HOPE scholarship budget cuts - WALB.com, South Georgia News, Weather, Sports

HOPE scholarship budget cuts

By Tayleigh Davis - bio | email

ALBANY, GA (WALB) - A wake-up call rings from the state capitol about the HOPE scholarship. The program that helps more than 200,000 students go off to college each year is giving out a lot more money than is coming in.

State House and Senate Higher Education members met Monday to discuss the problem and try to come up with ways to save HOPE.

High School seniors say they hope the scholarship will still be around to help pay for college. HOPE will continue to cover tuition, but the money students receive for fees and textbooks is being slashed. More cuts could be on the way.

High School student Shakerra Hill just started her senior year. She hopes to go on to college and major in music or biology, but she's depending on the HOPE scholarship to help foot the bill.

"It would be a major financial help for my mother to receive the HOPE Scholarship," said Hill.

Especially since she has a younger sister who will follow in her footsteps in a few years. With HOPE budget shortfalls and tighter eligibility requirements, Westover High School Guidance Director, Terry Mckay says fewer students will receive funding.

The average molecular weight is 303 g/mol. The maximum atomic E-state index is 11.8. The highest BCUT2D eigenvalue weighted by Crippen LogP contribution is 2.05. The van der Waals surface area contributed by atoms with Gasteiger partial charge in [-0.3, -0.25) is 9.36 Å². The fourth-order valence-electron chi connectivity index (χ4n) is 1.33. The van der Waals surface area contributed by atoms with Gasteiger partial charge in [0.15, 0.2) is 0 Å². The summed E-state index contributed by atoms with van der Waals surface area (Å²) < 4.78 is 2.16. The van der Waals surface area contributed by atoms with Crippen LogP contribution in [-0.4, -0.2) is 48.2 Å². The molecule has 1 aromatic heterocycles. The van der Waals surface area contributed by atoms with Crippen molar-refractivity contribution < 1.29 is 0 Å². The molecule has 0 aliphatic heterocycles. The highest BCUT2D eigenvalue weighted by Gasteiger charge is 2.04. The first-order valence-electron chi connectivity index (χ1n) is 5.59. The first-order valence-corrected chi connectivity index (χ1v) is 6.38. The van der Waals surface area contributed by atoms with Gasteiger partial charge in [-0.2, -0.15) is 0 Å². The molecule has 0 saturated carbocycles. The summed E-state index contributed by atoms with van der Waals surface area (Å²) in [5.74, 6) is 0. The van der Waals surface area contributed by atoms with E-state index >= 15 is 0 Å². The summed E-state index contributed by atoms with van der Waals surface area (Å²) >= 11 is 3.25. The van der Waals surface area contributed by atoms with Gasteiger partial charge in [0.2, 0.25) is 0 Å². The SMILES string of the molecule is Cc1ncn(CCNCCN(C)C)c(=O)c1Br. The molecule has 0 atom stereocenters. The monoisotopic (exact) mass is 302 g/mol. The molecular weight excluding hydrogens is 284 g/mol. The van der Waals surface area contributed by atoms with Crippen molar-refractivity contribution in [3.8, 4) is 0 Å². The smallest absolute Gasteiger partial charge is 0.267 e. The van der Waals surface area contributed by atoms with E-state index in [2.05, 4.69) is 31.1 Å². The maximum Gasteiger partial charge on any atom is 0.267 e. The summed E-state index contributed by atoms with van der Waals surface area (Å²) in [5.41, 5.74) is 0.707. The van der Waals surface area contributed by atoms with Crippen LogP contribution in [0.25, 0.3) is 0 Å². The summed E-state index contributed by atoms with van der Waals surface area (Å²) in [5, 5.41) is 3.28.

"Students will have to work hard," Mckay said. "It's not easy. Every time you make a C you have to make an A to counteract the C."

Mckay says 27 percent of his high school seniors were eligible for HOPE. That's 66 of 237 students.

"It's good to have something help you out during college and not having to pay all your expenses because you have good grades," said senior, Paige Walker.

Walker will see less help from HOPE than students in the past. The first reduction - cutting book aid from $300 to $150 in fall 2011. In 2012, it will be cut all together.

Some people complain HOPE should only go to low income students. Mckay believes no matter the income situation, hard-working students should reap the benefits.

The Georgia Lottery funds HOPE. Despite record lottery sales, HOPE is losing money because more students are attending college and tuition keeps going up. This year the Georgia Student Finance Commission that oversees HOPE had to dip into reserves for the first time in nearly 10 years.

Those reserves had gotten up to one billion dollars, but they'll likely dwindle to a third of that in two years. Those higher education committees will meet again in the fall to try to draft legislation to make changes to the HOPE program to keep it from going broke.

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